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The head of New England's second-largest healthcare system delivered some frank talk about the U.S. healthcare system and what we can learn from one of America's best business leaders.
"Health care reform is a complete misnomer. We're not reforming health care. We're expanding access," Ralph de la Torre, president and CEO of Steward Health Care declared, at the U.S. Chamber of Commerce Foundation's CEO Leadership Series.
De la Torre, a cardiac surgeon, took over as head of Steward in 2010 as Obamacare was first being implemented.
His company Steward Health Care is driving health care innovation and expanding access by operating as an Accountable Care Organization (ACO). Instead of being getting revenue via a fee-for-service model, ACOs receive payments based on quality of care.
If the health care provider is "responsible for the entire patient... you needed a model that's not based around fee-for-service," de la Torre said.
Steward's solution is a fully-integrated system. This includes hospitals, physicians groups, home health care, urgent care, wellness programs, etc. All the components work with each other to remove redundancies, share data, and improve quality.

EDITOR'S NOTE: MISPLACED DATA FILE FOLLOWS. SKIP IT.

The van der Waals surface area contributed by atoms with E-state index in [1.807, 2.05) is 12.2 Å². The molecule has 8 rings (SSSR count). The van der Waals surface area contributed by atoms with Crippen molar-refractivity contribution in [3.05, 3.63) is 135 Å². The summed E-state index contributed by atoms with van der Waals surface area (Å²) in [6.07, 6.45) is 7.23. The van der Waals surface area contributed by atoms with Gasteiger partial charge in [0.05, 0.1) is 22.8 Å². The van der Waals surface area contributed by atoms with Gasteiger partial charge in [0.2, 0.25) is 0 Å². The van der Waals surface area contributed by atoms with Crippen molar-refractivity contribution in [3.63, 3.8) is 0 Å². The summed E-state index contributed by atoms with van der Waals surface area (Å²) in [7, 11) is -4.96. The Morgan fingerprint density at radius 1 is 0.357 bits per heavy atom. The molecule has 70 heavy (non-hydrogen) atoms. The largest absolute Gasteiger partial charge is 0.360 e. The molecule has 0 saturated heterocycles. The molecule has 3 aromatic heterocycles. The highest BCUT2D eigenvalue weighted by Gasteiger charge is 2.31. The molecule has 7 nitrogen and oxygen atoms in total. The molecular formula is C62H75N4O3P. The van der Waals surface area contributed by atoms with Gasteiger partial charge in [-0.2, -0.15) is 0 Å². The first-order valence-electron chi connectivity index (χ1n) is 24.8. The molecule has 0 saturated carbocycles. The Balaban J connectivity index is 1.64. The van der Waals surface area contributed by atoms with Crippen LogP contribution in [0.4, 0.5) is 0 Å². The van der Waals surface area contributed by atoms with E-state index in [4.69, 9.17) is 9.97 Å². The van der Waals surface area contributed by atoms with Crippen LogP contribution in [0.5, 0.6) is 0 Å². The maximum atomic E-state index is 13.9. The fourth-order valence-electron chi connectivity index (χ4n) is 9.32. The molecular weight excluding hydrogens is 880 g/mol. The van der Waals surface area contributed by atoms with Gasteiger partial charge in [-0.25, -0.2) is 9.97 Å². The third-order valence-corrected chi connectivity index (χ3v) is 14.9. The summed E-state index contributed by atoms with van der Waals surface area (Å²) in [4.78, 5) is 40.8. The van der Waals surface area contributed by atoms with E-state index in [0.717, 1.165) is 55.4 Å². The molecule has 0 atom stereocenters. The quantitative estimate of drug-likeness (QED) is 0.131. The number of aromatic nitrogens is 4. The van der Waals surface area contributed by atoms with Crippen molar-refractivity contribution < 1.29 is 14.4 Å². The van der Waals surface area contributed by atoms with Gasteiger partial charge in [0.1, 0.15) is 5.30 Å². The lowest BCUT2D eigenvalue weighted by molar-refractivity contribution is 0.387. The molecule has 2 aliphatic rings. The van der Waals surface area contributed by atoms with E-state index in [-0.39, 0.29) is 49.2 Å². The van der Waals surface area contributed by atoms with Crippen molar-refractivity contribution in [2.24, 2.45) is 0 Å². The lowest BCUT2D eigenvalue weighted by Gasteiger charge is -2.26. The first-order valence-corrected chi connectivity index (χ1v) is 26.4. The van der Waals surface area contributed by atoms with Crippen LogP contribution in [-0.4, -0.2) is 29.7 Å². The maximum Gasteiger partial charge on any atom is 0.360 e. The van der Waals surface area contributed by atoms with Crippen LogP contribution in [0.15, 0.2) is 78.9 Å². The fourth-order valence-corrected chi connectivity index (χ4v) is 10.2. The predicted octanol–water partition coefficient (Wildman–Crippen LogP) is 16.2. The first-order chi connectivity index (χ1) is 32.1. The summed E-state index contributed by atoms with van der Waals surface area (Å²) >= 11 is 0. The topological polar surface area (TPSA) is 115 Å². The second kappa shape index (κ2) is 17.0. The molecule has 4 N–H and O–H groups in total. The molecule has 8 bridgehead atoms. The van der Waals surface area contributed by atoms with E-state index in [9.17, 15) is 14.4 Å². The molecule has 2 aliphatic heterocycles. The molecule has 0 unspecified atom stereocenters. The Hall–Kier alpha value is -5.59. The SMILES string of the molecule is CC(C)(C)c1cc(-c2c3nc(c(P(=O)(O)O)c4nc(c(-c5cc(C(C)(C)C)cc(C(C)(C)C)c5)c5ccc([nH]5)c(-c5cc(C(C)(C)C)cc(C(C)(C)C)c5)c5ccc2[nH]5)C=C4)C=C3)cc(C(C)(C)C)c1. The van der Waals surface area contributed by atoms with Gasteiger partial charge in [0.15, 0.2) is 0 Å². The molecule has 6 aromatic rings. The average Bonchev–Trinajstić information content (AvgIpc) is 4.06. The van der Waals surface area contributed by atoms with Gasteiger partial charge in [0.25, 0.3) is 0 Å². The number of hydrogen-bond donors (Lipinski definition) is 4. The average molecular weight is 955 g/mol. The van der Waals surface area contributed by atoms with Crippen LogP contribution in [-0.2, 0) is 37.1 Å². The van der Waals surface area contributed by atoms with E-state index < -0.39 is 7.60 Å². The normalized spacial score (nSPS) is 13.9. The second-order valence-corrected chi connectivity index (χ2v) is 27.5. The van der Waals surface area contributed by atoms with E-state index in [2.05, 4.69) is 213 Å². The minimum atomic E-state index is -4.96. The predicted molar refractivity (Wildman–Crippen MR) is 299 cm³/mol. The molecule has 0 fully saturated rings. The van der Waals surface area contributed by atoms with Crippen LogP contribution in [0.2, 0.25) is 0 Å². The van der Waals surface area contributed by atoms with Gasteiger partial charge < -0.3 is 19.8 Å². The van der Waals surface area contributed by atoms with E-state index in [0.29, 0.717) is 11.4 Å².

This isn't new. It's applying a proven business model to health care delivery. "We're creating a vertical," de la Torre proclaimed, "It's Henry Ford all over again."
Henry Ford combined the many individual processes needed to make a car--steel, glass, rubber, engines--into an integrated whole that controlled costs and improved quality. This allowed him to sell inexpensive cars to middle class families. In a similar way, vertical integration could provide more access to health care.
While Steward Health Care is having success in New England, de la Torre acknowledges "there's no one-size-fit-all for America." He sees regionalism as the best fit for America's diverse health care needs.
As for the upcoming Supreme Court decision, King v. Burwell, which could end many of Obamacare's tax subsidies, de la Torre said, "There needs to be a transition phase in which people do not lose their health care, or we could see our entire health care system be disrupted."